Safeguarding Democratic Capitalism gathers together decades of writing by Melvyn Leffler, one of the most respected historians of American foreign policy, to address important questions about U.S. national security policy from the end of World War I to the global war on terror. Why did the United States withdraw strategically from Europe after World War I and not after World War II? How did World War II reshape Americans' understanding of their vital interests? What caused the United States to achieve victory in the long Cold War? To what extent did 9/11 transform U.S. national security policy? Is budgetary austerity a fundamental threat to U.S. national interests? Leffler's wide-ranging essays explain how foreign policy evolved into national security policy. He stresses the competing priorities that forced policymakers to make agonizing trade-offs and illuminates the travails of the policymaking process itself. While assessing the course of U.S. national security policy, he also interrogates the evolution of his own scholarship.
Over time, slowly and almost unconsciously, Leffler's work has married elements of revisionism with realism to form a unique synthesis that uses threat perception as a lens to understand how and why policymakers reconcile the pressures emanating from external dangers and internal priorities. An account of the development of U.S. national security policy by one of its most influential thinkers, Safeguarding Democratic Capitalism includes a substantial new introduction from the author.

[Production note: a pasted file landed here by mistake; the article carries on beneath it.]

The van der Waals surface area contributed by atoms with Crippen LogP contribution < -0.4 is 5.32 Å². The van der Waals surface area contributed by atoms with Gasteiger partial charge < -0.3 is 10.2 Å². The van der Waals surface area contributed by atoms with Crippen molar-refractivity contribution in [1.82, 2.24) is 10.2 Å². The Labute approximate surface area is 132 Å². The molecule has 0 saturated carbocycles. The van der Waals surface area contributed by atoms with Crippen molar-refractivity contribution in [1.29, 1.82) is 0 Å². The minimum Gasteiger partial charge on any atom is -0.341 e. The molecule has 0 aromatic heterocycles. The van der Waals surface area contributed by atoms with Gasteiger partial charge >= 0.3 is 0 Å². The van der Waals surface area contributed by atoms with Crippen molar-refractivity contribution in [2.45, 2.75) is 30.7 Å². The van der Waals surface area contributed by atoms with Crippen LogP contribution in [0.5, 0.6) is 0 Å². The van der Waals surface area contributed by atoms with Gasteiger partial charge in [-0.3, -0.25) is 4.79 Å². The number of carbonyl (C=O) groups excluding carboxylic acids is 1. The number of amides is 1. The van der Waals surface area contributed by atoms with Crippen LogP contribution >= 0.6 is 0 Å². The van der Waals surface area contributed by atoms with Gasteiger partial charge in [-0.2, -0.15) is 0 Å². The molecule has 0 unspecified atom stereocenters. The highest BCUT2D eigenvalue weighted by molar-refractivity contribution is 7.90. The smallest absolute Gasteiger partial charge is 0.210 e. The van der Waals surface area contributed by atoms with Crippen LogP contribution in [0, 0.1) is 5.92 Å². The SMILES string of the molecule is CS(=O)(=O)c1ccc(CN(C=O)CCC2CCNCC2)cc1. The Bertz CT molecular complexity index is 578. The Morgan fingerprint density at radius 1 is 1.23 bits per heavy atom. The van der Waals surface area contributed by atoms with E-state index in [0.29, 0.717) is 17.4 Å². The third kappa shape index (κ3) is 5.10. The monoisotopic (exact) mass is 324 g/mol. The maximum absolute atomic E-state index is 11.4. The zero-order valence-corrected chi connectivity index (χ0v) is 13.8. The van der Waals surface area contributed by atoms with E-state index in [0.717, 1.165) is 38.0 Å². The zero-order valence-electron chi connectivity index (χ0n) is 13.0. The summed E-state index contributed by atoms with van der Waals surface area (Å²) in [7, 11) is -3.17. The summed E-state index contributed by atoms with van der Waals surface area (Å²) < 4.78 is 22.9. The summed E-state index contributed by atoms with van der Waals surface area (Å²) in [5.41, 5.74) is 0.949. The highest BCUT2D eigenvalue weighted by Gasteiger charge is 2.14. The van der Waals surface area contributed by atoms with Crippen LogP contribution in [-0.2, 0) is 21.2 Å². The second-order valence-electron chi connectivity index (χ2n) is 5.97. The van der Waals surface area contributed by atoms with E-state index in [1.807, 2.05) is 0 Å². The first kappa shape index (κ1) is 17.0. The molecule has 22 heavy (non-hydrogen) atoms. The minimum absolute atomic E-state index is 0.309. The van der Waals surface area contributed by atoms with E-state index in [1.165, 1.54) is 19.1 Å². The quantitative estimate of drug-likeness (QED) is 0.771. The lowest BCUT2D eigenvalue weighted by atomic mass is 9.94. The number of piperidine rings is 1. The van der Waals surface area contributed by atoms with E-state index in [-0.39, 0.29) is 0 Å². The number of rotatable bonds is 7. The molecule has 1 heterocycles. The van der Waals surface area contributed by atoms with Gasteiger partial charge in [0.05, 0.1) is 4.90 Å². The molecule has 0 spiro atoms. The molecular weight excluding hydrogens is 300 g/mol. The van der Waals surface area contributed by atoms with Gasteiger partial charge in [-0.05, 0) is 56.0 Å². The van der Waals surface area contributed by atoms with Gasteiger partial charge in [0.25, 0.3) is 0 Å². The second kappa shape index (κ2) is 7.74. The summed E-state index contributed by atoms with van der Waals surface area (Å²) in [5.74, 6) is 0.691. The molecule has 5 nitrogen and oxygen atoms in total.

Melvyn P. Leffler is the Edward Stettinius Professor of American History at the University of Virginia and faculty fellow at UVA's Miller Center. His many books include For the Soul of Mankind and A Preponderance of Power.
Preface ix Introduction: Embracing Complexity 1 1 The Origins of Republican War Debt Policy, 1921-1923: A Case Study in the Applicability of the Open Door Interpretation 28 2 Herbert Hoover, the "New Era," and American Foreign Policy, 1921-1929 47 3 Political Isolationism, Economic Expansionism, or Diplomatic Realism: American Policy toward Western Europe 1921-1933 76 4 The American Conception of National Security and the Beginnings of the Cold War, 1945-1948 117 5 Strategy, Diplomacy, and the Cold War: The United States, Turkey, and NATO, 1945-1952 164 6 Adherence to Agreements: Yalta and the Experiences of the Early Cold War 187 7 Victory: The "State," the "West," and the Cold War 221 8 Dreams of Freedom, Temptations of Power 243 9 9/11 and American Foreign Policy 281 10 Austerity and U.S. Strategy: Lessons of the Past 303 11 National Security 317 Index 337